3. Crichton's right, of course, that that which cannot be observed and tested does not constitute for science but rather (religious) belief. However, where I don't agree is that Christianity is relegated to articles of faith, because everything in this universe speaks to the existence of the Creator, God, and is therefore evidence. The cycle of time and entropy illustrates how, since everything is wearing down, there was a definite beginning to the material universe and hence will eventually come to an end. Further, there is readily observable order and regularity throughout the universe on an unprecedented scale, to say nothing of the beauty and design everywhere. There's the moral reality of right vs wrong with their respective benefits vs consequences. Finally, there's the existence of miracles, such as those done through the intercession of St. Padre Pio.

    http://infallible-catholic.blogspot.com/2012/04/padre-pio-on-gift-of-healing.html

    Macro-evolution, i.e. speciation, is a process which has never been observed and tested, only inferred through the creative imaginations of Paleontologists and such, and therefore does not constitute for science. Ditto for abiogenesis. I believe the evil one is behind all of this because only he would stand to benefit from deceiving people into denying the miracle of creation by God. Because atheist-scientists are in a state of rebellion against God (and the media/academia has fooled society into thinking that anyone with a lab coat and a diploma is wiser than the common man), they're ideal tools for spreading his deception. To be sure, it is a test of faith. But those with the gift of vision cannot be swayed by their elaborate lies.

    ReplyDelete
    Replies
    1. Michael, your god, if he exists, is the great deceiver for making a natural world that is so readily explainable by natural processes. Take evolution for example, from homologies and the fossil record, to the nature of genetics and natural selection, it certainly looks like God went to great lengths to design life to look like it evolved through natural processes. It certainly didn’t have to be that way.

      -KW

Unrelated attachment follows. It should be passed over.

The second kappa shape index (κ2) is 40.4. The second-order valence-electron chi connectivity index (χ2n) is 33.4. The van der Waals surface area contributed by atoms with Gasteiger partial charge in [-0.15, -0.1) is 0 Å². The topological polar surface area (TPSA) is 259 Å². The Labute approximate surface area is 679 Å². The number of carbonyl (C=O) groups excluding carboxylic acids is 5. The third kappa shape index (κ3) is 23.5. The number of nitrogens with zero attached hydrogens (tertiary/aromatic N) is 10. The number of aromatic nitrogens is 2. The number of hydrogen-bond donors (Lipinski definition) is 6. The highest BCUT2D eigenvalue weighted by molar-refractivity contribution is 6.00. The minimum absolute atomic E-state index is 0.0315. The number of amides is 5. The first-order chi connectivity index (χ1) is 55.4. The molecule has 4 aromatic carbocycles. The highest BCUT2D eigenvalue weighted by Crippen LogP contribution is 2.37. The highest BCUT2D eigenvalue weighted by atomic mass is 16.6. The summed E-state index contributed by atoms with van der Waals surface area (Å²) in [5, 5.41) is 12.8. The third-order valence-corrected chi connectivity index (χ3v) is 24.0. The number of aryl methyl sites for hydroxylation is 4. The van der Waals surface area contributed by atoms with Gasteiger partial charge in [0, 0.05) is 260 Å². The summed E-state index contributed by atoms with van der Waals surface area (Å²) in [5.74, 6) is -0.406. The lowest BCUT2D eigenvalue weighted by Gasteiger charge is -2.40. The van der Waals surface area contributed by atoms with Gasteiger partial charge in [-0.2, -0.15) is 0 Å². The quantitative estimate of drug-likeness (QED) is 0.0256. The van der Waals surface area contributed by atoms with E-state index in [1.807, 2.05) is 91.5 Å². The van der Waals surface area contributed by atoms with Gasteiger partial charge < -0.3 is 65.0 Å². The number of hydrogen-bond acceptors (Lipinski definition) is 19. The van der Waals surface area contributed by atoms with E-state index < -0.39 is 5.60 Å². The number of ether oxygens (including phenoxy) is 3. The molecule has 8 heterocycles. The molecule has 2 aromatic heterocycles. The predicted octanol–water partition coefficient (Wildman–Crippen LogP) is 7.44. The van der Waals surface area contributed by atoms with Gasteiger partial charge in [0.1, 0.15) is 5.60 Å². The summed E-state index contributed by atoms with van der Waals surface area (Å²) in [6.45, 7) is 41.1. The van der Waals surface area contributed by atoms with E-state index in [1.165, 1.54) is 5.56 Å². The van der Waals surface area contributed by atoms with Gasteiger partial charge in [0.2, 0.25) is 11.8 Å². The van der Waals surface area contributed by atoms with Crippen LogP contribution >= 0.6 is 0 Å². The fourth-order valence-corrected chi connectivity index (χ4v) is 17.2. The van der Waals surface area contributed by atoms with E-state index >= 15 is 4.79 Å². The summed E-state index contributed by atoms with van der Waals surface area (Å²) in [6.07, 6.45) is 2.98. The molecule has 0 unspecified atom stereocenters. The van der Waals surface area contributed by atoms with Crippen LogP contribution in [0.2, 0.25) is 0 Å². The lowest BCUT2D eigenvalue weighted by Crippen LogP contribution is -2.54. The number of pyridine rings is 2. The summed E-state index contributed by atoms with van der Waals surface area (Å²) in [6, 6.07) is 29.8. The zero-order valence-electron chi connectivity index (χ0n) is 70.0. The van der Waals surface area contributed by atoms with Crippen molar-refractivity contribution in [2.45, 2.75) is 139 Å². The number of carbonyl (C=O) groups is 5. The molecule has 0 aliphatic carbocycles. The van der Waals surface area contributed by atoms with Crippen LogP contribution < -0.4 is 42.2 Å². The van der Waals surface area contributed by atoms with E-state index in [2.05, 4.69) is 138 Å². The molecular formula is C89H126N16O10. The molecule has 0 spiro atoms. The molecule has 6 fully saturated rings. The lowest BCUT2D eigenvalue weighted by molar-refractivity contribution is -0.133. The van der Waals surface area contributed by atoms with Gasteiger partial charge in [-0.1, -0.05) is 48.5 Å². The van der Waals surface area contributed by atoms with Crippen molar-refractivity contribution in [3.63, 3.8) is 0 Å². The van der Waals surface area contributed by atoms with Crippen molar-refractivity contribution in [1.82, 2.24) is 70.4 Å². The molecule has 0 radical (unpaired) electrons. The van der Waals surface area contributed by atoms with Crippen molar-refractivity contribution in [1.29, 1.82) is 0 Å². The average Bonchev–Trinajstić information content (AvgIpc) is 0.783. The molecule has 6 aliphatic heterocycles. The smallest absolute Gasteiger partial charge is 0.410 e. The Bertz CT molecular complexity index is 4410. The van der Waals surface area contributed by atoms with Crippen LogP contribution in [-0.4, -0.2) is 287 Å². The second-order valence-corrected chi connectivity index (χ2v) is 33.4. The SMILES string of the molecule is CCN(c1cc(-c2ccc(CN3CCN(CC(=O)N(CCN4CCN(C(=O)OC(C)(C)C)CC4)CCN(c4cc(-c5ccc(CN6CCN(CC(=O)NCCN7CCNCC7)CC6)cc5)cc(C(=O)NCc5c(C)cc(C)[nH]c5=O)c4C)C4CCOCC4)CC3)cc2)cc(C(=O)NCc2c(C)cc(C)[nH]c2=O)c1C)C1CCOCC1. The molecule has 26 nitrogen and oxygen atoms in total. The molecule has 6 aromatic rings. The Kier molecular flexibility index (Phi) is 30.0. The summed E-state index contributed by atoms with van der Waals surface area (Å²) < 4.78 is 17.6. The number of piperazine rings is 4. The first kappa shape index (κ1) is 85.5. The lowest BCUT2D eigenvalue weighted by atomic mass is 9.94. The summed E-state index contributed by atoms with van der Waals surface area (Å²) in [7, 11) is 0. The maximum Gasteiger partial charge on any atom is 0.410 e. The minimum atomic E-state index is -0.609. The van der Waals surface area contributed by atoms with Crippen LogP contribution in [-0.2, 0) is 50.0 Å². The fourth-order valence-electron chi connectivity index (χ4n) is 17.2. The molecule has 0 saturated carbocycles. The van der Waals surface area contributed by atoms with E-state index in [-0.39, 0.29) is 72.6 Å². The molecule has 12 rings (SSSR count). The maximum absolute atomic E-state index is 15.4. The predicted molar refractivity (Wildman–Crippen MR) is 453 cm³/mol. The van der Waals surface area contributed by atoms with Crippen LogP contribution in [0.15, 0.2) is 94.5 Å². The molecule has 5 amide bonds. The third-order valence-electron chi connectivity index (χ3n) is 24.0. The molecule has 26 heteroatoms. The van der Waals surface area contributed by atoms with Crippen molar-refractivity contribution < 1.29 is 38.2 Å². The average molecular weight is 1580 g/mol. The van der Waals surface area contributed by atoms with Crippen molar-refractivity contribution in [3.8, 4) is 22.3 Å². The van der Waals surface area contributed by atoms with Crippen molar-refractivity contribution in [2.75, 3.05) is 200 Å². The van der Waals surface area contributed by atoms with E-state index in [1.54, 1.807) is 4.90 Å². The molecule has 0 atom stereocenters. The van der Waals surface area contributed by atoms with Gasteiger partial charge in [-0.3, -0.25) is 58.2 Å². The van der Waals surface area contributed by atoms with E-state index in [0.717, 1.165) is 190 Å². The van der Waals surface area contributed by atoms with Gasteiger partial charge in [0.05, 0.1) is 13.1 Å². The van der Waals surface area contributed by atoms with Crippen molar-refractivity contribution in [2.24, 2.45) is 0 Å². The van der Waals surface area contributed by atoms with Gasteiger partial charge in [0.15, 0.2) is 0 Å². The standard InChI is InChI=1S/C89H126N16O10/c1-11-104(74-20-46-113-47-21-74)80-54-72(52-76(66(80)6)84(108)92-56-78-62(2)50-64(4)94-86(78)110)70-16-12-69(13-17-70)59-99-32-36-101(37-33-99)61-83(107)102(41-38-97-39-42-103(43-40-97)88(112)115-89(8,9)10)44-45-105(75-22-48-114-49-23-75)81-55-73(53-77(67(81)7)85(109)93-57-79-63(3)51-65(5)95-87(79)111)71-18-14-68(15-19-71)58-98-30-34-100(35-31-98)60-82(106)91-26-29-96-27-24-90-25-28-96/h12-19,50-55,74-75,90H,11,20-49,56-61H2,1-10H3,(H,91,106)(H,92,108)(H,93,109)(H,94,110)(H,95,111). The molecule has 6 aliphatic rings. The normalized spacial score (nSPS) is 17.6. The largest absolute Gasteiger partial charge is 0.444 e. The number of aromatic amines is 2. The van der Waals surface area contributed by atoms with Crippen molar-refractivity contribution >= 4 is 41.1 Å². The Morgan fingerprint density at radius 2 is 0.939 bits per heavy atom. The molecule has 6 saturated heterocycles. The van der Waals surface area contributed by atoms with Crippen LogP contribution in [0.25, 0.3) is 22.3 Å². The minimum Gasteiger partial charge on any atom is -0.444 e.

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    2. "I believe the evil one is behind all of this because only he would stand to benefit from deceiving people........."
      Bravo, well said. .

      UFOs are real and they are a part of his evil deception. .
      John R.

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    3. KW, for all your boasting about evolutionary processes and such, you cannot validate a shred of it with observable, testable proof. It only gets worse with abiogenesis, i.e. life from non-life.

      John, while UFOs do exist, I believe in a terrestrial explanation for them, i.e. secret government technology, rather than an extraterrestrial one. That said, there could very well be extraterrestrial life somewhere outside of our solar system. The universe is enormous.

      Delete
    4. “KW, for all your boasting about evolutionary processes and such, you cannot validate a shred of it with observable, testable proof.”

      Of course I can, but you’ll just categorically reject anything I present. Can you even at least acknowledge that there are many “designed” features of life that are also compatible with evolution?

      -KW

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    5. In terms of micro-evolution or characteristics which adapt to the environment or develop immunity, sure, but not speciation, i.e. the gradual transition from one species to another. Even if you could start with all the genetic information necessary for a single cell (which would be impossible without intelligent guidance), it would still have to be compiled in a very precise way and then you'd still need a functioning system in order to give it purpose, not unlike how the data in an .exe file need be programmed in order for it to function, and even then it requires a computer to run and interpret it.

      If you're trying to present speciation as a scientific fact then the onus is on you to prove that it is, not on me to prove that it isn't.

      Delete
    6. Macro evolution is micro evolution over time. If micro evolution occurs as you concede, there’s nothing to stop macroevolution from occurring as well. All it takes is an isolated population accumulating sufficient micro evolutionary steps to prevent them from interbreeding with the parent population.

      “Species” is a much more nebulous and malleable concept than the creationists who demand to see a crocoduck seem to realize. Never has an offspring been a different species than its parents, and there is never a clearly defined moment when can say that a particular population is a new species. Speciation is a process that can take a very long time, and it’s naïve to think that it can observed in the way you seem to think it needs to be. That doesn’t change the fact that the evidence for speciation is overwhelming and it has been proved many times over.

      -KW

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    7. The slippery slope to nominalism. Is "species" a meaningful concept or arbitrary human construct?